• Epigenome Interactions in Complex Neurogenetic Disorders 
    Principal Investigator: Margaret Elizabeth Ross, M.D. 
    Institution: Weill Medical College of Cornell University 
    The project is studying epigenetic modifications in the setting of prenatal supplementation that might impact a recognizable pattern of gene expression to either favor or impair neurulation that can be predicted based on individual genotype. Their preliminary data found striking differences between males and females in the epigenetic landscape and responses to dietary folic acid supplementation. The supplement will expand the existing project by examining the sex/gender differences in physiological and disease processes.
  • Neuroprotection in the Aging Female Brain 
    Principal Investigator: Farida Sohrabji, Ph.D., M.S., B.A. 
    Institution: Texas A&M University Health Science Center 
    The project is exploring the underlying mechanisms of estrogen's neuroprotective role following ischemic stroke in mature females but increased tissue damage in older females. They have shown the interaction of estrogen with insulin-like growth factor-1 (IGF-1), which undergoes an age-related decline. The supplement will add male rats to examine the sex-related changes in IGF-1 binding proteins for the differential susceptibility to stroke between males and females, hopefully leading to a new therapeutic approach for stroke recovery either by inhibiting IGF-1 proteins or specific hormone receptors.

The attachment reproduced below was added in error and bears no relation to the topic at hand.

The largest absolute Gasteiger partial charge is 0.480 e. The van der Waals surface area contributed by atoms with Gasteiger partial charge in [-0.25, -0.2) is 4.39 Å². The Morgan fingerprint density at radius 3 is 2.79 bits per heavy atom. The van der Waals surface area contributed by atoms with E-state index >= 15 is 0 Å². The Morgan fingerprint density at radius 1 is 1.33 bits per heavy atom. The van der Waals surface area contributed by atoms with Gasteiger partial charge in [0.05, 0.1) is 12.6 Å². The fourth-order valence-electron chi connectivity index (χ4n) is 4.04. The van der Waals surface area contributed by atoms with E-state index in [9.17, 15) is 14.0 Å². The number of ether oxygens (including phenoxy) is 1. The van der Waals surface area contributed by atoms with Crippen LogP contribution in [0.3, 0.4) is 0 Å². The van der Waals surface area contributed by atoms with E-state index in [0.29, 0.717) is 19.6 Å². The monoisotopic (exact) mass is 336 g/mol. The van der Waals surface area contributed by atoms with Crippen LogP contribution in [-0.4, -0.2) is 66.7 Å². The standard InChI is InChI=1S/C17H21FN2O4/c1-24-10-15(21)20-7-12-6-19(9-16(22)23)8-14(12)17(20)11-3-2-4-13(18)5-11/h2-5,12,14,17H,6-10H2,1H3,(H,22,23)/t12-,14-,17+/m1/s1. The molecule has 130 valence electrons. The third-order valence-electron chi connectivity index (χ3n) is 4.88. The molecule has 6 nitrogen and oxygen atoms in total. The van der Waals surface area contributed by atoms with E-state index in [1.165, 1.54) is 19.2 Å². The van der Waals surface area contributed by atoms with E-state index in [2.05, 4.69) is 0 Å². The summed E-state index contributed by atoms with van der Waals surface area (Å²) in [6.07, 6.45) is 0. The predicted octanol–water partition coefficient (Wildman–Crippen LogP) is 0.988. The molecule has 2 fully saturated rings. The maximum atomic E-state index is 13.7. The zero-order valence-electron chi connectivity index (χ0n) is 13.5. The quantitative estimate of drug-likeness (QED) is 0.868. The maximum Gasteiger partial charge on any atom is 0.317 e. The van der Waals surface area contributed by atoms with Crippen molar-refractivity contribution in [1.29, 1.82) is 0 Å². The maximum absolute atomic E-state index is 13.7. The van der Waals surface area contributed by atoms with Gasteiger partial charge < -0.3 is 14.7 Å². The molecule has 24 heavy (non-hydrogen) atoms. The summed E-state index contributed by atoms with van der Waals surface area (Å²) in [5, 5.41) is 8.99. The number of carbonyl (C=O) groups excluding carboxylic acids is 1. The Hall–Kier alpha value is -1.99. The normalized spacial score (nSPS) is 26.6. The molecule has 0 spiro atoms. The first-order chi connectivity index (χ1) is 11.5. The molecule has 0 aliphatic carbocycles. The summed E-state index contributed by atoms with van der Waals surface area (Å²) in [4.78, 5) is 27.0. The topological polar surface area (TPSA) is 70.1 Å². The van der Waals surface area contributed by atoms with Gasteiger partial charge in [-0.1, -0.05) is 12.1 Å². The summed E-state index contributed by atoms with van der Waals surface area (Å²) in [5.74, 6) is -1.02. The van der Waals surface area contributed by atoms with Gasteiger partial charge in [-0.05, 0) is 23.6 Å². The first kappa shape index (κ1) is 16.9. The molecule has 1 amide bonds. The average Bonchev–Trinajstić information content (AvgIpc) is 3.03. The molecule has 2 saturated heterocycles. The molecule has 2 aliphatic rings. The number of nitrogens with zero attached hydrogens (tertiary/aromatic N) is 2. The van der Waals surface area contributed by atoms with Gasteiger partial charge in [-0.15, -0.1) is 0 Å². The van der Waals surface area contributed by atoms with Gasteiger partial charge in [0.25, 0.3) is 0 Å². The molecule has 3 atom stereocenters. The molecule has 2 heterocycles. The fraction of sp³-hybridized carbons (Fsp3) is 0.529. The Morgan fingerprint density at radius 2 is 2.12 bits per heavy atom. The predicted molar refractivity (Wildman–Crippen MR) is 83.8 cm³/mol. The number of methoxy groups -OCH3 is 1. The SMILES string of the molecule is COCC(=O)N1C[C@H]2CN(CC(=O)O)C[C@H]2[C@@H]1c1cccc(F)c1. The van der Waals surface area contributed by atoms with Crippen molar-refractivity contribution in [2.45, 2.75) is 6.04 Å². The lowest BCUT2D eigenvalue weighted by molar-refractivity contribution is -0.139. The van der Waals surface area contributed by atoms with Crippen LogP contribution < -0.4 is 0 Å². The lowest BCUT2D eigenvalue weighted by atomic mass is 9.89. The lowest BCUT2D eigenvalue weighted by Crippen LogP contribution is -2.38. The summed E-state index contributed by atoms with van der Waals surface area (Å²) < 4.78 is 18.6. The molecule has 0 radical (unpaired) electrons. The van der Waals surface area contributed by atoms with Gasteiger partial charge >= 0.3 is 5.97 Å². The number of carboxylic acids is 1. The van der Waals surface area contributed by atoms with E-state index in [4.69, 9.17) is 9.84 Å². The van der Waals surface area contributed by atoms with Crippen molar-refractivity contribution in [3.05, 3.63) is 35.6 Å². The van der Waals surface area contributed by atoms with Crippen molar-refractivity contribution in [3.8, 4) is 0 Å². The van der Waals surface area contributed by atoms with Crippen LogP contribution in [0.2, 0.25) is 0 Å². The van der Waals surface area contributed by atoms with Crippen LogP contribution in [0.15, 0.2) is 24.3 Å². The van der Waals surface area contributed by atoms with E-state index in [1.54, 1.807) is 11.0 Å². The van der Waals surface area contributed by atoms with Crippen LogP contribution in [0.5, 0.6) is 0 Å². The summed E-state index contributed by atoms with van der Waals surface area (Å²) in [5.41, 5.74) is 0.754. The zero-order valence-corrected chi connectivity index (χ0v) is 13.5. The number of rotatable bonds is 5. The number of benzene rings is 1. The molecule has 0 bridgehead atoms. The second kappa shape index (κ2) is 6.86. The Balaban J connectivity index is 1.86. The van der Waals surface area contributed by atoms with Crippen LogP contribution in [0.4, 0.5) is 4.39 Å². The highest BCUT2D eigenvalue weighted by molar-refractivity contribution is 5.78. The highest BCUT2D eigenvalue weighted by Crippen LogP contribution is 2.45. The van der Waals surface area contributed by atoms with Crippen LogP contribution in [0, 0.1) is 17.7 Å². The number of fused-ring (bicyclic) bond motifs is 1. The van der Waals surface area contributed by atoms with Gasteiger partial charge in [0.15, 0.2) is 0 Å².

• Regulatory Control of Glutamate-Induced Superoxide Production 
    Principal Investigator: Raymond A. Swanson, M.D. 
    Institution: Northern California Institute for Research and Education 
    The project is looking at the mechanisms of glutamate receptor-induced excitotoxicity and identify potential points of intervention to prevent ischemic cell death. The parent grant supports work entirely in male animals and mixed sex cultures; however, brain injury resulting from stroke is known to affect female brains differently than male brains. The supplement will add female cells and mice to explore whether sex differences are modulated by female vs. male genotype or by estrogen, a female sex hormone.